Here are some stories that can help - and how you can use them:
This story can help make sense when there are sudden tragic events and motivations are unclear. It replaces the need to know “why” with the assurance that the adults will do everything they can to make things right
This story is about a young girl named Lee, who loves her little black dog Prince. But one day, Prince is suddenly killed by a speeding car. The girl not only has to come to grips with the abrupt loss of her dog, but she also manages questions like “Who was it? Why didn’t they stop? How could they do it?”. And the ultimate message from her loving parents is this: We love you. It is OK to be sad. We are holding you. And we will do everything we can to prevent this from happening again.
“Denny and the Could Bee”
This story can help reassure children that wonder if dangerous things could happen to them or to people they love.
“Denny and the Could Bee” is all about the insidious nature of imagining what “could” happen. Rumors, exaggerations, fearful stories, and even simple wonderings have “Could Bees” buzzing around in them. Luckily Mr. James, Denny’s kindergarten teacher, has a way of shooing those Could Bees away and allowing the truth of the matter to become clear.
This story is from the Helping & Healing Toolbelt.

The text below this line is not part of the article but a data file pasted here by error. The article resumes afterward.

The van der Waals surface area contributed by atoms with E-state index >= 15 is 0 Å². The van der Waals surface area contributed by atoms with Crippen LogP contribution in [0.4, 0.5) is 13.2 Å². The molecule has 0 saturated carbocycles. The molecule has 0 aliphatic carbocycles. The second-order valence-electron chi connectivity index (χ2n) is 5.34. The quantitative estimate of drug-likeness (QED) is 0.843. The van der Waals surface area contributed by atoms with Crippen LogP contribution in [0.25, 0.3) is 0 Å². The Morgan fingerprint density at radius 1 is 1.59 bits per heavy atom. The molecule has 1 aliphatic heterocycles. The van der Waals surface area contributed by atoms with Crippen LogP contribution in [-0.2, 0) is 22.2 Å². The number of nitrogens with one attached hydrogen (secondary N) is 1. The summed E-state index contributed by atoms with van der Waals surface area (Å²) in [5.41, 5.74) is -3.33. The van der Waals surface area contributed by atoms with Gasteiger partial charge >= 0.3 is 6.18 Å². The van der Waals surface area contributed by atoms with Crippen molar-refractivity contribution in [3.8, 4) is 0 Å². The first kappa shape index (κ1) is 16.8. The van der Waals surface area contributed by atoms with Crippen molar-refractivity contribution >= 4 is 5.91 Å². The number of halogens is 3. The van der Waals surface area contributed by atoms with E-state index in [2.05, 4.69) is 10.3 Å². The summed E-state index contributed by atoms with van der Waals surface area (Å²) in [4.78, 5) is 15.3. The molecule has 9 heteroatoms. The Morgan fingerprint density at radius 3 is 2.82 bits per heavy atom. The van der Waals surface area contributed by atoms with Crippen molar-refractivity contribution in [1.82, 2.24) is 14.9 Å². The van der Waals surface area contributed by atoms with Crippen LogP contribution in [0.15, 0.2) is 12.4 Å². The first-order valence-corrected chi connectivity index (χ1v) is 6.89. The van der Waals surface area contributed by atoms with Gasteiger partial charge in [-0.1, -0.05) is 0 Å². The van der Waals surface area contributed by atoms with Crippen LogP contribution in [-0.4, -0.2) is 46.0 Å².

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This is a story that transforms fear and worry about safety and wellbeing into an impulse to help.
It is a short story about Dennis, a happy little six year old boy who wakes one morning to see his mother listening to the radio in the kitchen. She turns it off, but Dennis can tell that something is wrong and that his mother is feeling sad – and maybe a little scared. She explains that something happened, a big storm moved through a town, and buildings were damaged and people were hurt. When she sees that this is making him feel nervous, she scoops him up and tells him,
“I know that when something like this happens – when there are very strong winds or other kinds of storms – people around the world will know about it. And do you know what they do when they find out? They will help.”